Hey Joe Scarborough, Why Does It Matter That De'Andre Johnson Punched a 'Blonde' Woman?

MSNBC's Joe Scarborough found a way to make the ugly story of a football player punching a woman at a bar even uglier.
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MSNBC's Joe Scarborough found a way to make the ugly story of a football player punching a woman at a bar even uglier.
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How do you take an ugly story, a viral video of a football player punching a woman in the face at a bar, and make it even uglier? If you're MSNBC's Joe Scarborough, you throw in some weird observations about the "profile" of the victim.

On Monday, video emerged of now-former Florida State University quarterback De'Andre Johnson punching a woman in the face at a bar two weeks ago, for which he was arrested and thrown off the team. According to Johnson's lawyer, the woman hurled racial epithets at his client, kneed him in the groin, then struck him before Johnson responded by punching her in the face.

In the video, you can see both of them trying to squeeze in at the bar, and the clip is consistent with what Johnson's attorney told NBC News. She starts jawing at him, raises her fist, he grabs her, she thrusts her knee at him. hits him, and then Johnson punches her in the face and walks away:

Johnson was charged with misdemeanor battery, released on $500 bail, and suspended indefinitely from the football team. His lawyer says Johnson regrets not simply walking away immediately, and that he's now volunteering at a battered women's shelter.

On Tuesday morning's Morning Joe, Joe Scarborough and the gang did several segments on the newly-released video, and amid the commentary in their first segment was this odd notation by the host:

"What about the culture that would have a guy thinking he could get away with punching a blonde woman who, like, uh, the other alleged victim, at the bar..."

The "other alleged victim" to whom he was referring was the woman who accused another former FSU quarterback, Jameis Winston, of sexual assault in 2012. No charges were filed in that case, and Winston was selected first in the 2015 NFL draft by the Tampa Bay Buccaneers.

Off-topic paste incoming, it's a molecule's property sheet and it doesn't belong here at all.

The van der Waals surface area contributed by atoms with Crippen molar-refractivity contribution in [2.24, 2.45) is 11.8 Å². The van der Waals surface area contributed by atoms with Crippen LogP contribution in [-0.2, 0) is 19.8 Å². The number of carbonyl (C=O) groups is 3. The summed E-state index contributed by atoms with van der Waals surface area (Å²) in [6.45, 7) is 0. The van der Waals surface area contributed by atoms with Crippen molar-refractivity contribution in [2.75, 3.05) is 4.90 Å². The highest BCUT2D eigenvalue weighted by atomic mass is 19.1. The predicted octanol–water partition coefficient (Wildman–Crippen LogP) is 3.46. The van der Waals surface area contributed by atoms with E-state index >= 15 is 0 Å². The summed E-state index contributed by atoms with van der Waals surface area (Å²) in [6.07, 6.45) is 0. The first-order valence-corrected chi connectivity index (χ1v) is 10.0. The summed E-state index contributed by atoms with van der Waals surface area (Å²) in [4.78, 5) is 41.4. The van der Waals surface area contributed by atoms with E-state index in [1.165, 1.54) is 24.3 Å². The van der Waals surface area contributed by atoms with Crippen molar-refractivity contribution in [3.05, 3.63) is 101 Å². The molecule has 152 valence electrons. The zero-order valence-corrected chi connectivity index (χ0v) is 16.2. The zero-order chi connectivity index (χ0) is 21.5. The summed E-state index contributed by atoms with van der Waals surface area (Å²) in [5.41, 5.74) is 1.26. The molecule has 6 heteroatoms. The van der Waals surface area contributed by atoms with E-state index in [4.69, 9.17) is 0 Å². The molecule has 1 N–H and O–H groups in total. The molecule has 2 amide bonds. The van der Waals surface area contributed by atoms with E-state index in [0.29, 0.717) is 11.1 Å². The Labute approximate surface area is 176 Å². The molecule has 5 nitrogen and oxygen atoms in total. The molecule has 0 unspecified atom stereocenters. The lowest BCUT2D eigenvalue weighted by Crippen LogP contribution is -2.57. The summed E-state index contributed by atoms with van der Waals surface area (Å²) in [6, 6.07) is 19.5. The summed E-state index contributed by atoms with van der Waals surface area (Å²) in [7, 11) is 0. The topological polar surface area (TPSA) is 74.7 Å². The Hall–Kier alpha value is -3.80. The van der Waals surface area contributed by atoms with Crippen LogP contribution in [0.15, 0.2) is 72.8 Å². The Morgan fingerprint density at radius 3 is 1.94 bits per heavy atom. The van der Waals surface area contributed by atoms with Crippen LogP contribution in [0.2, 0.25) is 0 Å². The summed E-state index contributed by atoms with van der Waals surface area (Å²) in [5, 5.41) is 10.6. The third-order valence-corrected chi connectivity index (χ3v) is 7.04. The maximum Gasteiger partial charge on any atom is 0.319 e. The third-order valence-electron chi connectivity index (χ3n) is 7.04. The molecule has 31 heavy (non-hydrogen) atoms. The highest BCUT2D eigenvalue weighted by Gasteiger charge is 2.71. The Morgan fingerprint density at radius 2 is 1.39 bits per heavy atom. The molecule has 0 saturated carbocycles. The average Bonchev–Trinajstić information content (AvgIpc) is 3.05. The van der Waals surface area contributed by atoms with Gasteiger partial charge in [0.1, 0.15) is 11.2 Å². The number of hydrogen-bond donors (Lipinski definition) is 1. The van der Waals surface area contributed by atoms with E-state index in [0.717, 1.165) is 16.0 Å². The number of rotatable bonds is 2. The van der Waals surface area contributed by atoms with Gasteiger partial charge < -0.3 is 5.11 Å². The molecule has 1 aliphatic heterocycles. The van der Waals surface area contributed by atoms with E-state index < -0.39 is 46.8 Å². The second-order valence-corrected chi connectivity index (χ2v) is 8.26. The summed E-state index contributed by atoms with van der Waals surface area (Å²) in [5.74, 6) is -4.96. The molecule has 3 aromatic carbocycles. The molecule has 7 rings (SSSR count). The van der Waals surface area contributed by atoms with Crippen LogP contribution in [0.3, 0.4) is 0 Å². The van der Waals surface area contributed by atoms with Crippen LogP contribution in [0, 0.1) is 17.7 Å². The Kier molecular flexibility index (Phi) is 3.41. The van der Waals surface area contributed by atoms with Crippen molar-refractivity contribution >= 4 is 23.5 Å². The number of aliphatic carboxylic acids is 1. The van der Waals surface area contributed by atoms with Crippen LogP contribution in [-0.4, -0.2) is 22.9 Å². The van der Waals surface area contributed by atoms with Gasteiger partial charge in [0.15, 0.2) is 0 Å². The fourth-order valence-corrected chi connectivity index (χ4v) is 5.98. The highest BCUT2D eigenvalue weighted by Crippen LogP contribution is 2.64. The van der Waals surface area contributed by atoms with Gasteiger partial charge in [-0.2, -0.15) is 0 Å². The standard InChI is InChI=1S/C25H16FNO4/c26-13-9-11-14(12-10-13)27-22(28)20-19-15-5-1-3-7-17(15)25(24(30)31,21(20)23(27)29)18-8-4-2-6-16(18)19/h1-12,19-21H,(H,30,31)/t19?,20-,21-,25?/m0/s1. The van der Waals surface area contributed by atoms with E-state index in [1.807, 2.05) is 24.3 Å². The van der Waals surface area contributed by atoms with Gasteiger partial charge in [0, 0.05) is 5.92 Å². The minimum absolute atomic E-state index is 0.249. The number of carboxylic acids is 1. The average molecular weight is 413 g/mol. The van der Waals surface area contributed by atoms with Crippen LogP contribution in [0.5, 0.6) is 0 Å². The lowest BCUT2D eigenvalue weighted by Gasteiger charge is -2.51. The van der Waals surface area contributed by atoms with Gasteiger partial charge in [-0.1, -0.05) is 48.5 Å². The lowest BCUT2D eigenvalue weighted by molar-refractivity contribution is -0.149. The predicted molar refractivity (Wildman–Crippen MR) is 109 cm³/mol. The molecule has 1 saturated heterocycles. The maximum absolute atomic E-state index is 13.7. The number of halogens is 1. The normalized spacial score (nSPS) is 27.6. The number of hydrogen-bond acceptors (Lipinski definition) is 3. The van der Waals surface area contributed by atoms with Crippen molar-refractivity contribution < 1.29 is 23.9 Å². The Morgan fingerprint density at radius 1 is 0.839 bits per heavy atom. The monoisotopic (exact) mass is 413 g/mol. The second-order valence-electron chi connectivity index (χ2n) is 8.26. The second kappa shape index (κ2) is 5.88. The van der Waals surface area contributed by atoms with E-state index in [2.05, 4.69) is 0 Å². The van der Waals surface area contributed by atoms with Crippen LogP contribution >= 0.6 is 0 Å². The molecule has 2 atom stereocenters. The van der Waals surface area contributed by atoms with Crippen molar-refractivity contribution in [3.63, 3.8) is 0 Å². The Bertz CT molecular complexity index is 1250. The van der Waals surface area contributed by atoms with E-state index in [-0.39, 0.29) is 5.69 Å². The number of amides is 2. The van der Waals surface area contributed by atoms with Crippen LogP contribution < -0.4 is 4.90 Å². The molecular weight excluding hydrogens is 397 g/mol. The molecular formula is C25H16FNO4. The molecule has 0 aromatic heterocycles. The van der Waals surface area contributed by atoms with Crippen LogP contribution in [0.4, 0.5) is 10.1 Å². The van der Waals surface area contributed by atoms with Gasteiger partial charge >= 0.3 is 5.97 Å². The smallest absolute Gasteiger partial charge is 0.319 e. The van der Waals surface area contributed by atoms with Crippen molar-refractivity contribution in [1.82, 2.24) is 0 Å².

The reference to hair color struck me as odd, really odd, but I figured maybe it was just a random brain fart. But then an hour later, he did it again, and more pointedly:

"Jameis Winston, according to the alleged victim, allegedly punched and sexually abused a woman who fits a profile, blonde college student, it looks like from that video, his alleged victim. Now, why would you think that you could get away with that?"

In both cases, Scarborough is clearly dancing around the point he's really trying to make, as he is wont to do when he knows he's talking shit but just can't help himself, but there's really no good answer for why he would choose to point that out repeatedly. The best case scenario is that he's really talking about hair color, and his implication is that another hair color would make the assault easier to get away with.

The more likely explanation is that he is haltingly using blonde hair as a stand-in for "white woman," and asking how these two black football players thought they could get away with assaulting them, as opposed to a black or brown woman. As steeped in Southern culture as he is, Scarborough is surely aware of the role that this dynamic played in the stereotypical narratives around lynching, stereotypes that persist to this day.

Scarborough, unfortunately, didn't explain what his point exactly was, instead letting the inference dangle. It would have been interesting to hear why he thought it mattered. Would the incident have been treated the same if Johnson had punched a black girl? Would the police have released the video? Would this be national news? What if Johnson was white?

Instead, viewers were left with the impression that Joe Scarborough is either oddly fascinated with hair color, or that there's a pattern of behavior between a certain type of athlete and a certain type of woman. Maybe he'll explain it all tomorrow.